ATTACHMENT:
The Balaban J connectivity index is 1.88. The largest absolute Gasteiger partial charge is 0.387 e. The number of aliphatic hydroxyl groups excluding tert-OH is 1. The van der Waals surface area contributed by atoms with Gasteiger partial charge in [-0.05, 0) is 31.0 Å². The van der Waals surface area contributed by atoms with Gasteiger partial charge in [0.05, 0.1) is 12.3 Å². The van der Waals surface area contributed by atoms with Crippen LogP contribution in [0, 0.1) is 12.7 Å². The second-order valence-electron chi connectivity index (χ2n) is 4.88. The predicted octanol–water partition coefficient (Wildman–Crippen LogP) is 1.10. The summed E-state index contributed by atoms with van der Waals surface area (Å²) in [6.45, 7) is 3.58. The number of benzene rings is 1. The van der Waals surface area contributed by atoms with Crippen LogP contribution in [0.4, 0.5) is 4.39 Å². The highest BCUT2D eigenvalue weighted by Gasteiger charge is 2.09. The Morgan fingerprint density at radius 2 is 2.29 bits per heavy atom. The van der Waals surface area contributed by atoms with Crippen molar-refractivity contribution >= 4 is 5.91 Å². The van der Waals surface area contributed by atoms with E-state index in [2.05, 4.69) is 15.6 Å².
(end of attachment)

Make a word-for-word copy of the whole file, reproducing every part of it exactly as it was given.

The Balaban J connectivity index is 1.88. The largest absolute Gasteiger partial charge is 0.387 e. The number of aliphatic hydroxyl groups excluding tert-OH is 1. The van der Waals surface area contributed by atoms with Gasteiger partial charge in [-0.05, 0) is 31.0 Å². The van der Waals surface area contributed by atoms with Gasteiger partial charge in [0.05, 0.1) is 12.3 Å². The van der Waals surface area contributed by atoms with Crippen LogP contribution in [0, 0.1) is 12.7 Å². The second-order valence-electron chi connectivity index (χ2n) is 4.88. The predicted octanol–water partition coefficient (Wildman–Crippen LogP) is 1.10. The summed E-state index contributed by atoms with van der Waals surface area (Å²) in [6.45, 7) is 3.58. The number of benzene rings is 1. The van der Waals surface area contributed by atoms with Crippen LogP contribution in [0.4, 0.5) is 4.39 Å². The highest BCUT2D eigenvalue weighted by Gasteiger charge is 2.09. The Morgan fingerprint density at radius 2 is 2.29 bits per heavy atom. The van der Waals surface area contributed by atoms with Crippen molar-refractivity contribution >= 4 is 5.91 Å². The van der Waals surface area contributed by atoms with E-state index in [2.05, 4.69) is 15.6 Å².